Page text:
Thomas Bamonte, Senior Program Manager, Automated Vehicles, North Central Texas Council of Governments joined Grayson Brulte on The Road To Autonomy Podcast to discuss the growing autonomous trucking and autonomous vehicle industries in Texas.

The conversation begins with Tom discussing how he first became interested in autonomous vehicles. In 2006, Tom wrote an article about merging the best of highway transportation and transit through autonomous vehicles.

Little did Tom know at the time, but this article would go on to have a profound effect on his career. After writing the article, Tom started attending conferences and became one of the earliest individuals discussing the positive impact that autonomy will have on society.

Being based in the Dallas Fort Worth Region, Tom has a front-row seat to autonomy as the region is emerging as the home of autonomous trucking. The geographical features of the region are land, land, and more land. With these geographical features, Tom explains why the region has openly embraced autonomous trucking.

We are a large inland port and we have to be extra scrappy because we do not have a river or a seaport, we just have land. We have to be extra innovative and extra supportive of our freight partners.

– Thomas Bamonte

The region is part of the Texas Triangle and the home to DFW (Dallas Fort Worth International Airport) which is a major cargo hub. The airport has a yearly $20 billion economic impact on the North Texas Region. With welcoming State and Regional Governments, a major cargo hub, and freight companies located in the region, the area is well-positioned to fully embrace the future of autonomous trucking.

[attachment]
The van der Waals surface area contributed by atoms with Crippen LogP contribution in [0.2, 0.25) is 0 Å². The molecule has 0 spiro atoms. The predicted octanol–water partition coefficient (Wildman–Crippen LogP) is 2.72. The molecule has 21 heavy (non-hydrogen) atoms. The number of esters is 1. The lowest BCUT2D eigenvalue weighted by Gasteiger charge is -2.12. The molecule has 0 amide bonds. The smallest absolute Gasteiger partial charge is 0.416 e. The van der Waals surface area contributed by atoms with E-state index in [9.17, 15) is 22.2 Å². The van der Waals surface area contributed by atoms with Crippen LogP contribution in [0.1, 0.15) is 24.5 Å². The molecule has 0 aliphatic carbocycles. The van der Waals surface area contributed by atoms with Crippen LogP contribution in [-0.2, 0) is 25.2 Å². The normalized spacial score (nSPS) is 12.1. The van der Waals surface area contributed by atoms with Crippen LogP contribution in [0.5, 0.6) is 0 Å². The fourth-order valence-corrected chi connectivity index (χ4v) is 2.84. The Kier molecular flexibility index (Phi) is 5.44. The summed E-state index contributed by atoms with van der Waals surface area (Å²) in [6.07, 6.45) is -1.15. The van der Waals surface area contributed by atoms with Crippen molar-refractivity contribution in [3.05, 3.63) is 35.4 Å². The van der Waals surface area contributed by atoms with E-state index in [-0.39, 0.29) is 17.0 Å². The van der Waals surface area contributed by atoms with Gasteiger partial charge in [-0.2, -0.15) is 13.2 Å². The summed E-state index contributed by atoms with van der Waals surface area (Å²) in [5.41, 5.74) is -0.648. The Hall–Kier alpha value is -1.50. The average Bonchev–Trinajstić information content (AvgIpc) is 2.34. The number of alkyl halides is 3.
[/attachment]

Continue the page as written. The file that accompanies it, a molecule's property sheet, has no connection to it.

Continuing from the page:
We are well situated at the apex of the Texas triangle to host freight operations. It’s a great central U.S. location where AV freight can reach basically all of the country within a reasonable amount of time.

– Thomas Bamonte

As the Texas population continues to grow as individuals and families relocate from other States, Grayson asks Tom how the North Central Texas Council of Governments is continuing to drive the economic growth from autonomous vehicle companies relocating to the region.

We are investing in our AV 2.0 program. We’re advancing six automated vehicle deployments and we’re moving from thinking of deployments as individual exercises. We are trying to build a regional AV program that has everything from sidewalk delivery bots. We are investing in what may become the nation’s first automated truck port. That is one of the six projects.

We are signaling through our investments that we are open for business and willing to effectively partner with our private sector AV developer partners.

– Thomas Bamonte

Expanding the conversation to other regions of Texas, Grayson asks Tom about Argo AI’s deployment in Austin and Nuro’s deployment in Houston.

All of the Texas cities are evolving into very diverse AV environments.

– Thomas Bamonte